The upcoming elections have no impact on the project. 2. Decision making stalls till the time elections are held and then it continues as per previous regime. 3. The new government takes a more protective stance, creating bottlenecks for the implementation of the project in general and against foreign firms in particular. The third scenario is what the company needs to guard against. Basically the risk that we foresee is that the payback period will be increased by 18 months, and this should be accounted for when the project is stress tested for potential impact to our cash flows and profitability.

Second major risk that comes along with investment in Indonesia is the weakness of public institutions and systems. Although a lot of progress has been made post the 1997 crisis, it is fair to ee there are other emerging markets in Asia and elsewhere who have stronger systems in place. Corruption Eradication Commission was put in place but the seeds of graft had been sown so deep, that it has not been able to wipe out the mess. Just a month back, the chief Justice of the Constitutional Court was arrested for allegations of accepting bribe to fix the results of a local election.

Corruption is endemic in some government circles like civil services and as our company abides by practices as listed under the I-JK Anti-Bribery Act and Foreign Corrupt Practices Act (FCPA) for all ue diligence, we are not sure if practices prevalent there will pass those standards. Even if we think it will be fine from an internal corporate governance standpoint, one does not want to be on the wrong side of the laws in the western world. Another associated risk, which is of extreme importance from the perspective of this project, is enforcement of contract.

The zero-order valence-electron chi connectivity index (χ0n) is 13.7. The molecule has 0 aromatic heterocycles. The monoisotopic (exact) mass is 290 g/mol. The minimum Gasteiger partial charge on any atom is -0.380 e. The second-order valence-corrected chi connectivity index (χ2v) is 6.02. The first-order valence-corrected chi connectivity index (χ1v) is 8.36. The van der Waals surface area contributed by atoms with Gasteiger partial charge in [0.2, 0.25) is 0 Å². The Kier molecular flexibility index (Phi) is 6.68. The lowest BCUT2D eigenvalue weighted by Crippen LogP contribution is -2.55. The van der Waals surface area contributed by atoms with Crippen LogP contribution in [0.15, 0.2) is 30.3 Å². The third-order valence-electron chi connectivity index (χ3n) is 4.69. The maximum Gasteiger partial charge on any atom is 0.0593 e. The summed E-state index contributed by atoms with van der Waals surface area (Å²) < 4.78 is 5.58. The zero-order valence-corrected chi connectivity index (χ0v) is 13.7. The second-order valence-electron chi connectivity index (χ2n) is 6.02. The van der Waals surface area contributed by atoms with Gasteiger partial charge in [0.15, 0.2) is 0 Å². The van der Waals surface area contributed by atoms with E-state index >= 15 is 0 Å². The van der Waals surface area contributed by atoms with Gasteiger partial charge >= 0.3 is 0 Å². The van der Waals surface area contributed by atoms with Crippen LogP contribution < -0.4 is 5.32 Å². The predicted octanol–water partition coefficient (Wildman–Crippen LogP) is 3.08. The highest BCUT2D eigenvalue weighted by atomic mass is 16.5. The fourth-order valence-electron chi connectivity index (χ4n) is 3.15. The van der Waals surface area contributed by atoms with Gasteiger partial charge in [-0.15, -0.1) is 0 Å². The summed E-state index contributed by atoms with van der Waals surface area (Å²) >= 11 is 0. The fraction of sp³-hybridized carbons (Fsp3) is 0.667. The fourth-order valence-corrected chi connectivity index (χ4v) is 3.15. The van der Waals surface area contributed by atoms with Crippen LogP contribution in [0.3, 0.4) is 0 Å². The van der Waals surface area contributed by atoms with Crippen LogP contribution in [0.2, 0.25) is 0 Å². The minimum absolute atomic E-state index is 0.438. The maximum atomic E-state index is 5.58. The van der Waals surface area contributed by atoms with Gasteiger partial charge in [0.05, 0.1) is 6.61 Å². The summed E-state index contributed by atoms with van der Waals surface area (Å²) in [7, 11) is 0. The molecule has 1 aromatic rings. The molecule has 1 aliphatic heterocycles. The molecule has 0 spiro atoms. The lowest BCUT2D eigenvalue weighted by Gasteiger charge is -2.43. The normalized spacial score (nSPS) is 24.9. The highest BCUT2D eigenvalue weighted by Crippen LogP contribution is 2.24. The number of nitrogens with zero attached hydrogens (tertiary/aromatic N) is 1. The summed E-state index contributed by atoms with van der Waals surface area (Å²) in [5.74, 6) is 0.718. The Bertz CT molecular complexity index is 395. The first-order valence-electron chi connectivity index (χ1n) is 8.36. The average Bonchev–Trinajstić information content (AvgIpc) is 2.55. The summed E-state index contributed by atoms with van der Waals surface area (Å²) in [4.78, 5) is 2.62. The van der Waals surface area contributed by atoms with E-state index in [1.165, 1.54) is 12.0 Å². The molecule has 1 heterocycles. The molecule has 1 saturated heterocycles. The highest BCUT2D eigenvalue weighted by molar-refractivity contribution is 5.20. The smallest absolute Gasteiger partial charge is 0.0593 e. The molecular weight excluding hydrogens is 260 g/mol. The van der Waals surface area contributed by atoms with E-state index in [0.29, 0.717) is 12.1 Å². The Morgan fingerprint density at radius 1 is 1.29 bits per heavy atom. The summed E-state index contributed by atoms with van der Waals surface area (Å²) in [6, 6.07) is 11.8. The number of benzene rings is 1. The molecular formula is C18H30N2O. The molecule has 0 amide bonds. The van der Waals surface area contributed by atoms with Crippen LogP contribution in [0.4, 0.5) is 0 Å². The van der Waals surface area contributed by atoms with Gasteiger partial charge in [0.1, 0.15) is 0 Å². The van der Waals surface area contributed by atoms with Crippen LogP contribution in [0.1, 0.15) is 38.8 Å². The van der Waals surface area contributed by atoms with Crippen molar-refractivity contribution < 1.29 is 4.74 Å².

It is long term project, with a concession period of 20 years, and one should expect that over such a long duration, the clauses of the contract are enforced both in letter and spirit. Indonesia is ranked a lowly 144th long with Malawi in this domain. We have knowledge of two urban infrastructure projects in Jakarta stuck due to contract disputes over cost overruns. Also, the Indonesian civil law makes for certain clauses to be applied to all commercial contracts unless specifically excluded. This can also be a source of litigation, which is known to be extremely time consuming and unpredictable.

This aspect is especially important for our proposed project, as it is a long term concession agreement, and things like toll increase(if required in the case of insufficient traffic) or viability gap unding etc. are usually negotiated or agreed with the government agency, during the contract design phase. At this point in time, there is more than a reasonable doubt that the Indonesian government might raise obstacles when those clauses actually kick-in. Although the investment will be made in an SPV which is supposed to becoming a hurdle.

In view of the forthcoming elections, the government will not be to too keen to take stern action against agitating people, if any. A Japanese investment of 4 billion USD in the power sector is stuck because of this, and as per ontract terms, it is the liability of the executing company to deal with this. The contract will undergo rebidding if the Japanese company is not able to sort this issue out before a pre-defined date. It might not seem fair to put the entire onus on the company bringing in the FDI, but that is part of doing business in Indonesia and must be borne in mind.